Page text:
We recently signed a partnership with the exciting new Antique, Vintage and Design platform The Bruno Effect, and ahead of the launch (June 2021), Kevin sat down with journalist Dominic Lutyens to reflect on 50 years in dealing in Oriental Art and to talk about the exciting new developments in the business.
Kevin Page reflects on 50 years in Oriental art and antiques
Cultural curiosity and an enterprising spirit, evident from a young age, drove Kevin Page to become one of the world’s leading dealers of – and authorities on – Chinese and Japanese antiques. “I started dabbling in my late teens in a wide range of genres, not just Oriental ones but anything I thought would sell, from European pieces to silverware,” he recalls, casting his mind back to the years before he opened his first shop in Winchmore Hill in Enfield, north London in 1968 after quitting his job as a travel agent. Page met his future wife and business partner Maureen around this time.
“We regularly trawled Bermondsey Market in South London on Fridays, then crossed town to Portobello Road on Saturdays,” he says. Antiques-hunting back then wasn’t for the faint-hearted. “We’d be up before dawn, travelling up and down the country, scouring markets, visiting local dealers. I gradually gravitated towards Oriental art because I could see how exceptional it was – and how well it sold.”
In 1972, the couple relocated to the charming, characterful Camden Passage in Islington, North London – then a key epicentre of antique dealers – where they opened their shop, Kevin Page Oriental Art. “Back then, some 350 dealers operated in and around this little corner of Islington. On market days – Saturdays and Wednesdays – coachloads of dealers, collectors and antiques enthusiasts would come looking for bargains. We’d often open our doors in the morning to find customers queuing to see what we had to offer.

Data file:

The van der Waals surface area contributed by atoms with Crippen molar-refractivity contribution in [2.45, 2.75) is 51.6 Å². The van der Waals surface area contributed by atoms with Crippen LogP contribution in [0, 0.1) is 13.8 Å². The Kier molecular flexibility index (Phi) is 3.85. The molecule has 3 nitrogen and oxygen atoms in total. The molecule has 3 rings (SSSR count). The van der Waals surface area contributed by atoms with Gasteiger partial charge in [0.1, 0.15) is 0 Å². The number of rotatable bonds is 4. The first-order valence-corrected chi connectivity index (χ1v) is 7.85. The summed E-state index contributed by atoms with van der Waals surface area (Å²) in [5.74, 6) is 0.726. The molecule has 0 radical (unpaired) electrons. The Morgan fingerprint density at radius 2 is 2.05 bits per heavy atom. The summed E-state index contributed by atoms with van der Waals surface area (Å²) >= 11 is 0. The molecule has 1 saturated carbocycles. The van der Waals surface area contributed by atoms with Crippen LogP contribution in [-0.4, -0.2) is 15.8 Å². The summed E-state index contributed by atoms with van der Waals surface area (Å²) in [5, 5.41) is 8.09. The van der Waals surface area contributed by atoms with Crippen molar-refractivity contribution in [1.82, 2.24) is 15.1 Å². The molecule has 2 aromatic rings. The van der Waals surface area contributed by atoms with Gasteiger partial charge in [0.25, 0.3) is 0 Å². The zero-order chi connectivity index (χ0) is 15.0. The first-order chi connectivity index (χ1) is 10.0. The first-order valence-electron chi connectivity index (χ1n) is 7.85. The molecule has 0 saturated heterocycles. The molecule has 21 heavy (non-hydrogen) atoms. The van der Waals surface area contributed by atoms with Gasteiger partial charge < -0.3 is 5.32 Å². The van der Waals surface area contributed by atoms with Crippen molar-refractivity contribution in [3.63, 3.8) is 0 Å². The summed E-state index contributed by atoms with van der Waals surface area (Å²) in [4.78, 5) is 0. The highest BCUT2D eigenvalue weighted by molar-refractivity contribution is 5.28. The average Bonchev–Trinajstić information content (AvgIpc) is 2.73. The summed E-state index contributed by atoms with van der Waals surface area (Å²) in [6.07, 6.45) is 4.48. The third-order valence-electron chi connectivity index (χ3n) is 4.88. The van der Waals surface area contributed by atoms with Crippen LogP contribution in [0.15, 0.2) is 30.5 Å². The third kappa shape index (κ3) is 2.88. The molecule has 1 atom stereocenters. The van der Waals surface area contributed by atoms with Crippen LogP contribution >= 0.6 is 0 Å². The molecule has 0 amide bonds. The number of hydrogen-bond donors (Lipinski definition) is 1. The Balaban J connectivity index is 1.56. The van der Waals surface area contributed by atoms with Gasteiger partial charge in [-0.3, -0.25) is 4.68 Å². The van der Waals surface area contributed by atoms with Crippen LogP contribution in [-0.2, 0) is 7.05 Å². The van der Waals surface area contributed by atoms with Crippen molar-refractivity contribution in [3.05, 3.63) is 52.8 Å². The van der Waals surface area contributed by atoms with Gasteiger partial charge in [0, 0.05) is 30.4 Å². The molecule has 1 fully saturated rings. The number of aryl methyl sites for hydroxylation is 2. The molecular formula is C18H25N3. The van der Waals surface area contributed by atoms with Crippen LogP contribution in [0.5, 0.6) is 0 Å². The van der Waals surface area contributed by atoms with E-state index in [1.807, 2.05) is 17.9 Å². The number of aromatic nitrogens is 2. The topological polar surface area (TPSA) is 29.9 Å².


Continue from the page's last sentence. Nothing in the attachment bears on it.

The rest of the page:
In 1984, Kevin and Maureen bought 2-4 Camden Passage (formerly a restaurant).
Kevin & Maureen at 2-4 Camden Passage
Some dealers might have avoided specialising in artefacts from the far-flung Far East since this required learning about unfamiliar artistry and skills practised by a non-Western culture. But Page invested time and effort in learning about these finely crafted pieces, doing so in a non-academic fashion. “My education was…… Read more
You can read the article in full and find out more about The Bruno Effect here.